Author Archives: James Snell

What Turkey’s ‘Operation Peace Spring’ Means for Syria – and the US

On Sunday, the White House announced that ‘Turkey will soon be moving forward with its long-planned operation into northern Syria’ and that American forces, though they would not support this advance, would move out of the way to allow it to take place. Continue reading

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The al-Hol Refugee Camp and Grave Humanitarian Challenges

At the end of September, in the section of the al-Hol refugee camp in north-eastern Syria that houses foreigners, Russian women – supporters of the Islamic State – severely beat two Turkistani women, apparently because their victims refused sharia indoctrination. Continue reading

The Radicalisation of Remain

Three years on from the Brexit referendum, there’s little sign of the passions stirred up by a fiery campaign being put to rest. Many participants in the Brexit debate have found their politics more entrenched and more extreme, and their private and public thoughts more prone to conspiracy theory and bile. Continue reading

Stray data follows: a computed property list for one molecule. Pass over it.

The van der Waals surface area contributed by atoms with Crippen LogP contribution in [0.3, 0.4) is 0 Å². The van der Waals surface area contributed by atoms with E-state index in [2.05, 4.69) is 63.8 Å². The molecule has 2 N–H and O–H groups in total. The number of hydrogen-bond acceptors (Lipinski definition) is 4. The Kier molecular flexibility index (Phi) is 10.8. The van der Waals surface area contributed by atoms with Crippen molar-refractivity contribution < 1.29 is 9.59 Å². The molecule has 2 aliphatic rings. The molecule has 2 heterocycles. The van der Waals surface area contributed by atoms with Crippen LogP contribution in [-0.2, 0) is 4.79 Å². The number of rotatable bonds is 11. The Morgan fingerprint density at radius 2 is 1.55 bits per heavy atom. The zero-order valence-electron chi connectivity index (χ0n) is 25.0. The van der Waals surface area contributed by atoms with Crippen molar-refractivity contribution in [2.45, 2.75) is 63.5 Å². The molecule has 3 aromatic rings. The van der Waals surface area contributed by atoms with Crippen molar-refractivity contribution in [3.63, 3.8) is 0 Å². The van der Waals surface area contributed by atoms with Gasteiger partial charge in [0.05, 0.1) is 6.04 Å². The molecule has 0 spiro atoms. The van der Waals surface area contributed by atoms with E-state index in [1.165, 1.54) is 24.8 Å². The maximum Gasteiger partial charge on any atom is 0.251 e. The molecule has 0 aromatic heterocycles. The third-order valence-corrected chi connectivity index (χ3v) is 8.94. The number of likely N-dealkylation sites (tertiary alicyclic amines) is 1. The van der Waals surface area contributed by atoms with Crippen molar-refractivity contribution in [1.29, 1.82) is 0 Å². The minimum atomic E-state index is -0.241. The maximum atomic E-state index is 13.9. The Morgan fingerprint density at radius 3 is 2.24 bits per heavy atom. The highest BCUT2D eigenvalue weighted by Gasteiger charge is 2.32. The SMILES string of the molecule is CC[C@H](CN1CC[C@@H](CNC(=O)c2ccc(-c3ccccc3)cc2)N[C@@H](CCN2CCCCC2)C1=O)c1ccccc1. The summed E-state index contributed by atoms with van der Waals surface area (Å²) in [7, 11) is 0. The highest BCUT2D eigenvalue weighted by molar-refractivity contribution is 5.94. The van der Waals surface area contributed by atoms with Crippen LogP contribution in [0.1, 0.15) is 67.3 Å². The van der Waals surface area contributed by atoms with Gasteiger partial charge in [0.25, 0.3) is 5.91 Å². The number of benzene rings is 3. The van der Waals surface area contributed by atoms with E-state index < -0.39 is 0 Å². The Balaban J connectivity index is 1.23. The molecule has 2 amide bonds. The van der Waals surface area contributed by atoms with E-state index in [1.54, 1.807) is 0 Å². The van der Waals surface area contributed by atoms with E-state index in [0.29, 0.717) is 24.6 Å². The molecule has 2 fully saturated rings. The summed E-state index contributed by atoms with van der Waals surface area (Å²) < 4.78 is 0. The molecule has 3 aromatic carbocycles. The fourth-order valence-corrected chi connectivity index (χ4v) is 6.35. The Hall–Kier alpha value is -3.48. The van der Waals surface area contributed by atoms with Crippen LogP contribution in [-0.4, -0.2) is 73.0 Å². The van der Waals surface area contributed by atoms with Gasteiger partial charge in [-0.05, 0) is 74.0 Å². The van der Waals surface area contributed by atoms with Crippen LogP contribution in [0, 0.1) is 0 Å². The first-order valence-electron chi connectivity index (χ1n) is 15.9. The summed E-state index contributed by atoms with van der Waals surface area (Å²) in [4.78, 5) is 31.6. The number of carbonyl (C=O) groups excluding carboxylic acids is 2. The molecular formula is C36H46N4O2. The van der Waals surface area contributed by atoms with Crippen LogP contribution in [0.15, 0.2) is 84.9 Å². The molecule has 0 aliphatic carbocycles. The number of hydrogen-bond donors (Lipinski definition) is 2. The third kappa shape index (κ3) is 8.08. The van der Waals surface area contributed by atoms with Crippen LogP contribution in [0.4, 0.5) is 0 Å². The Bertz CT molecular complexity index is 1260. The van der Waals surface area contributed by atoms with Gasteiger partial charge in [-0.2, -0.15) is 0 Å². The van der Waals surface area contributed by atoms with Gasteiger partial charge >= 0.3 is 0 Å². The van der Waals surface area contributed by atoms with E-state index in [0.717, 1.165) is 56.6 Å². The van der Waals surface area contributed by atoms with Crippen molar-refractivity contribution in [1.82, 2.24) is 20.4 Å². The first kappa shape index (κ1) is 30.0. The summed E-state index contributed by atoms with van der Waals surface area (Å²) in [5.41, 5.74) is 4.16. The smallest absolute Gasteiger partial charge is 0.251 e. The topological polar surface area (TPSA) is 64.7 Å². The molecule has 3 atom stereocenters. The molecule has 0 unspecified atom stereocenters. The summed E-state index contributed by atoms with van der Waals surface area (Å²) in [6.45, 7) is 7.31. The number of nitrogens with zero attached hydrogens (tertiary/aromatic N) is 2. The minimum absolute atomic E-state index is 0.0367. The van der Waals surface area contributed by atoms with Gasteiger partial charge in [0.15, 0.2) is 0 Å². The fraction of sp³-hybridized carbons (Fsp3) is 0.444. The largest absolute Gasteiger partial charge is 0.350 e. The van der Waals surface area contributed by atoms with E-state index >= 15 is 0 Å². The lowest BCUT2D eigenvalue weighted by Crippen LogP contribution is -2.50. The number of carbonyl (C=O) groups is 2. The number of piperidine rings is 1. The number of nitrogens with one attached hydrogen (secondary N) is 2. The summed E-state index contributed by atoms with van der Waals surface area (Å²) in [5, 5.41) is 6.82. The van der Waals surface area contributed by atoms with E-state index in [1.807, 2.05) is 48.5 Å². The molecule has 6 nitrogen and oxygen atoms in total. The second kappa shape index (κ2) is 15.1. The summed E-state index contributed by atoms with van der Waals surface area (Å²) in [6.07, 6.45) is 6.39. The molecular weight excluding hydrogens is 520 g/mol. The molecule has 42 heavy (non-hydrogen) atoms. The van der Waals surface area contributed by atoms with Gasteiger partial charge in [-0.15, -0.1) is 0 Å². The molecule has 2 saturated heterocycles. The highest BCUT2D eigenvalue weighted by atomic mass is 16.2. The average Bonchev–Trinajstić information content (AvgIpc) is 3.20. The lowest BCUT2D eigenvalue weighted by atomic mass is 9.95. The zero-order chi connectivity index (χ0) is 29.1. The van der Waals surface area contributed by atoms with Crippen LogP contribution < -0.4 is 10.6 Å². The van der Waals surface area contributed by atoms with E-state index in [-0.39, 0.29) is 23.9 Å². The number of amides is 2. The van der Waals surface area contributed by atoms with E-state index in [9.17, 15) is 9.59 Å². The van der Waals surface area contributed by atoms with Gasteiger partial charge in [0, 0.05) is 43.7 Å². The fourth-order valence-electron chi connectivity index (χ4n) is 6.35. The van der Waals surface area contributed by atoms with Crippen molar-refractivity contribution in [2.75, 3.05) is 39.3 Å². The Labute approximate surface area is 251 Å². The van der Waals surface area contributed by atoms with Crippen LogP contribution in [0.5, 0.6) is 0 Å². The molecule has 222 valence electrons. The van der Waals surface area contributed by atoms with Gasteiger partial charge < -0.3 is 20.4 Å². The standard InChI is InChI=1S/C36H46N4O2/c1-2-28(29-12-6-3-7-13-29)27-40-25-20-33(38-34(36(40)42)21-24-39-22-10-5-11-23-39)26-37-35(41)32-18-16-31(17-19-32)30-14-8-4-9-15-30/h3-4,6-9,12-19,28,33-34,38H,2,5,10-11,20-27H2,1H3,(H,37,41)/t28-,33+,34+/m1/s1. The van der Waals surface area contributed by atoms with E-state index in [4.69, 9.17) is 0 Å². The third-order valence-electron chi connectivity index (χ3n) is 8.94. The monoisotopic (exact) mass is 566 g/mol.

Syria’s Propaganda Tours

Countries in war can make surprising tourist destinations. This is one objective of the Syrian government. It wants to forge an incongruous association with the leisure of travel. Its borders admit carefully chosen foreigners in the pursuit of that aim. Continue reading

Syrians Face Deportation to a Homeland Still Very Much at War

Syria’s war has not concluded but for many it is convenient to pretend that it has. To those in the regime of Bashar al-Assad, it is necessary to present the government’s campaign of pacification as having produced peace. For foreign countries that wish to cease their programmes assisting the Syrian people, any opportunity to have their wish fulfilled is seized. Continue reading

Radicalisation and Self-Education

In Sebastian Faulks’ novel Engleby, a significant scene occurs early on, during a university interview. Faulks’ protagonist, the titular character, is the interview candidate. Engleby is a prospective student of literature; a discerning one, to his own mind. And in the course of things, he is asked to make a comparison between the writing of T. S. Eliot and D. H. Lawrence. Engleby, an abrasive, arrogant young man, does not believe there is much to compare. Continue reading

A Note on ‘Syria’s Nuremberg’

The war crimes of Syria’s conflict have been obfuscated and lied about on a vast scale and with great success, but they have never been effectively hidden.

Not hidden from those whose spells in regime prisons included torture and the possibility of execution, not hidden from those whose experience of regime bombardment was a little more than theoretical. Continue reading